This illustration, by A. C. Michael, is from T. Donovan Bayley's 'When the sea failed her' which appeared in Pall Mall Magazine in May 1909. It's subtitled 'The story of a war between England and the allies, and the terrible way it ended'. It's that terrible ending which makes this story stand out for me.
It takes place during an invasion of Britain by European powers. Britain is losing. The fleet has been defeated off the Nore and London is under siege and is being shelled. But it unknowingly has a secret weapon, thanks to the Tesla-like scientist Angus Grant. He works on top of a hill in a laboratory filled with electrical apparatus which occasionally crackles purple lightning into the sky. One of the rooms inside has some unusual equipment:
One side of it was occupied by a large frame, stretched tightly across which was a transparent sheet of tracing cloth, lighted from behind, and marked with dark lines forming tiny squares. Every tenth line was numbered, and a red arrow pointed to the north, Across the chart was a thin blue line, leading east-north-east, and along this a speck of iron was slowly moving, watched by a young man [...] In front of the luminous screen was an arrangement similar to the keyboard of a typewriter, but containing only ten levers. These were attached to electric leads, and each one, when depressed, established contact with one of the ten copper rods immediately underneath, which stood in a row projecting through a vulcanite slab. 1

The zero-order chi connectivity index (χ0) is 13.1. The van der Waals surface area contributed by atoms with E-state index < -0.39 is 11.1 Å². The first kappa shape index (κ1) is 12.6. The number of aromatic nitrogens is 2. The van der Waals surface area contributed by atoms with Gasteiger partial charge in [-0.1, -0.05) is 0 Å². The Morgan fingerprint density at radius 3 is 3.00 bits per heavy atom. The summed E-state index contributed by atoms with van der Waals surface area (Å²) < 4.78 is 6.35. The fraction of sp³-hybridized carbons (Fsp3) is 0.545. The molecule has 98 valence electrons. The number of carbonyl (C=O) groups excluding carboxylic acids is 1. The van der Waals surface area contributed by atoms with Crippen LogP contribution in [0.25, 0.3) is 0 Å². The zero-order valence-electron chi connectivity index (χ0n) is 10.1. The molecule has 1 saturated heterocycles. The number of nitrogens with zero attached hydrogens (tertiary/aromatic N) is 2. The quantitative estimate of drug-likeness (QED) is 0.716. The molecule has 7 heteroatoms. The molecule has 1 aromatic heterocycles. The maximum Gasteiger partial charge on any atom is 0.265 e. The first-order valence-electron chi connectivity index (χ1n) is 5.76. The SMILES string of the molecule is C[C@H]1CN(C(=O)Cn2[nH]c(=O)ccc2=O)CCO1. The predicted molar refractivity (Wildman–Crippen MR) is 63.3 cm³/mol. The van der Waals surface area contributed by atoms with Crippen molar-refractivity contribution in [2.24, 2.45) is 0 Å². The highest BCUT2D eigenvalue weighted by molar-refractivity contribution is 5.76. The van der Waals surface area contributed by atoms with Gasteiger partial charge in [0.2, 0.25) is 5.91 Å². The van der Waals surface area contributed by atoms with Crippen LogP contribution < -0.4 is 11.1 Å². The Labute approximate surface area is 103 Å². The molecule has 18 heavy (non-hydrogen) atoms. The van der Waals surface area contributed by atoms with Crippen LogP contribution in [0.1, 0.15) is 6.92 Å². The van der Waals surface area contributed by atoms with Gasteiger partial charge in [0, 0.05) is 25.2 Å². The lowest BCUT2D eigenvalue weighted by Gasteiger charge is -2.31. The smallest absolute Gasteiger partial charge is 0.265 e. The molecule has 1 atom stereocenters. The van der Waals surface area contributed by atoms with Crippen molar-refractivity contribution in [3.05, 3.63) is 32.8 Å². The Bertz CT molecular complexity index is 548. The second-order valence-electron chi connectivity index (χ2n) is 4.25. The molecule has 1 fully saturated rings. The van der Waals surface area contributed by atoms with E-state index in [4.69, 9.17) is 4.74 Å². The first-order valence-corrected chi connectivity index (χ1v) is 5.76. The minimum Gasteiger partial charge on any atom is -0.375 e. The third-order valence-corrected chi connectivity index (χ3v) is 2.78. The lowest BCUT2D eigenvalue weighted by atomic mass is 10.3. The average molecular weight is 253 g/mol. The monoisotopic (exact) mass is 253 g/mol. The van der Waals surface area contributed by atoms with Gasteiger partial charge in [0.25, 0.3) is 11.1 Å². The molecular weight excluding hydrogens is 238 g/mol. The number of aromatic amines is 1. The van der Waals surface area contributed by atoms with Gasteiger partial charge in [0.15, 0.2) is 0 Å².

The screen is a map of Europe, and the 'thin blue line' shows the path of Grant's 'aero-torpedo' which is on its way to Berlin. What's an aero-torpedo, you ask?
"It carries things in the air, and he directs it from his laboratory."
"The keyboard and the lighted screen?" she asked.
"That's it. That and the moving dot."
"No one but the master knows that. He presses levers and they alter the wireless somehow. Then the aero-torpedo shifts accordingly. It's something to do with ether waves, whatever they are, or so I've heard."
"Are there men up in it?"
"No; that's what makes it so wonderful. It gets its power from our dynamos, and that's how it's steered too. That's why it can carry so much green powder." 2
I'll come back to this green powder in a moment.
Two hours later Grant locked down five of the ten keys. The moving dot no longer crept forward, but rotated slowly on its axis. He went across to the wall, unlocked a framed switchboard, and pulled the vulcanite handle down. On the roof another "spark" waked to fury. He took his watch out and counted the minutes by it.
"The cylinder seal is fused," he whispered, reversing the switch, and the "spark" on the roof died away. "It's half-past six in Berlin," he thought; "they're celebrating their victory, and the streets are full. I've timed it well." 3
He did too. Unter den Linden is full of cheering crowds. At first there is just a sound, lasting over an hour, a 'steady, sibilant humming, persistent and penetrating, and indefinably terrifying'. Then the aero-torpedo itself becomes visible, 'a tiny spot in shape like a dragon-fly, dimly glinting brassily'. It is suddenly blotted out by a mist which slowly grows larger in size: the green powder has been released. The sun is eclipsed and birds fall from the sky.